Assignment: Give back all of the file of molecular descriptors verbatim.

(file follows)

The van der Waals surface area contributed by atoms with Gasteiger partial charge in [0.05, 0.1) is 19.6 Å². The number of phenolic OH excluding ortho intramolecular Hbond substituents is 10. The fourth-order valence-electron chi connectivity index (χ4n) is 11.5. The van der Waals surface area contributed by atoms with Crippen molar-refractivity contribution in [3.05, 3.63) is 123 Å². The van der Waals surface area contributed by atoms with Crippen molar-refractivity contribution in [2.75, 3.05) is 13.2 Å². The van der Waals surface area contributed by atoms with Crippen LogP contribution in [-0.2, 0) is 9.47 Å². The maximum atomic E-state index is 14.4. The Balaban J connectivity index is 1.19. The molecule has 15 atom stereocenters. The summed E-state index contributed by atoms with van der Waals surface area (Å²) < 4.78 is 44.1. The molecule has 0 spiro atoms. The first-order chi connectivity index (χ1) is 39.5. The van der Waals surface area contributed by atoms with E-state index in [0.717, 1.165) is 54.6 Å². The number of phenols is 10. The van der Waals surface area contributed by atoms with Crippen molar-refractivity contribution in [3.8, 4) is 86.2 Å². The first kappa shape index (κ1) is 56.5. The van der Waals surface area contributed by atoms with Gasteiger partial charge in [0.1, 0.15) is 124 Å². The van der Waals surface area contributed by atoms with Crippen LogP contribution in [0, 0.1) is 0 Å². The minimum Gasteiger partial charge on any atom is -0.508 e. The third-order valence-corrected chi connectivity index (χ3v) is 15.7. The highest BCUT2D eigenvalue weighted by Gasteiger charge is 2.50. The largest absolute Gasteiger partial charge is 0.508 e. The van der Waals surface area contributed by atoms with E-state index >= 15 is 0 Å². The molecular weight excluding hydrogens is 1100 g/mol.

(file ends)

The van der Waals surface area contributed by atoms with Gasteiger partial charge in [0.05, 0.1) is 19.6 Å². The number of phenolic OH excluding ortho intramolecular Hbond substituents is 10. The fourth-order valence-electron chi connectivity index (χ4n) is 11.5. The van der Waals surface area contributed by atoms with Crippen molar-refractivity contribution in [3.05, 3.63) is 123 Å². The van der Waals surface area contributed by atoms with Crippen molar-refractivity contribution in [2.75, 3.05) is 13.2 Å². The van der Waals surface area contributed by atoms with Crippen LogP contribution in [-0.2, 0) is 9.47 Å². The maximum atomic E-state index is 14.4. The Balaban J connectivity index is 1.19. The molecule has 15 atom stereocenters. The summed E-state index contributed by atoms with van der Waals surface area (Å²) < 4.78 is 44.1. The molecule has 0 spiro atoms. The first-order chi connectivity index (χ1) is 39.5. The van der Waals surface area contributed by atoms with E-state index in [0.717, 1.165) is 54.6 Å². The number of phenols is 10. The van der Waals surface area contributed by atoms with Crippen molar-refractivity contribution in [3.8, 4) is 86.2 Å². The first kappa shape index (κ1) is 56.5. The van der Waals surface area contributed by atoms with Gasteiger partial charge in [0.1, 0.15) is 124 Å². The van der Waals surface area contributed by atoms with Crippen LogP contribution in [0, 0.1) is 0 Å². The minimum Gasteiger partial charge on any atom is -0.508 e. The third-order valence-corrected chi connectivity index (χ3v) is 15.7. The highest BCUT2D eigenvalue weighted by Gasteiger charge is 2.50. The largest absolute Gasteiger partial charge is 0.508 e. The van der Waals surface area contributed by atoms with E-state index >= 15 is 0 Å². The molecular weight excluding hydrogens is 1100 g/mol.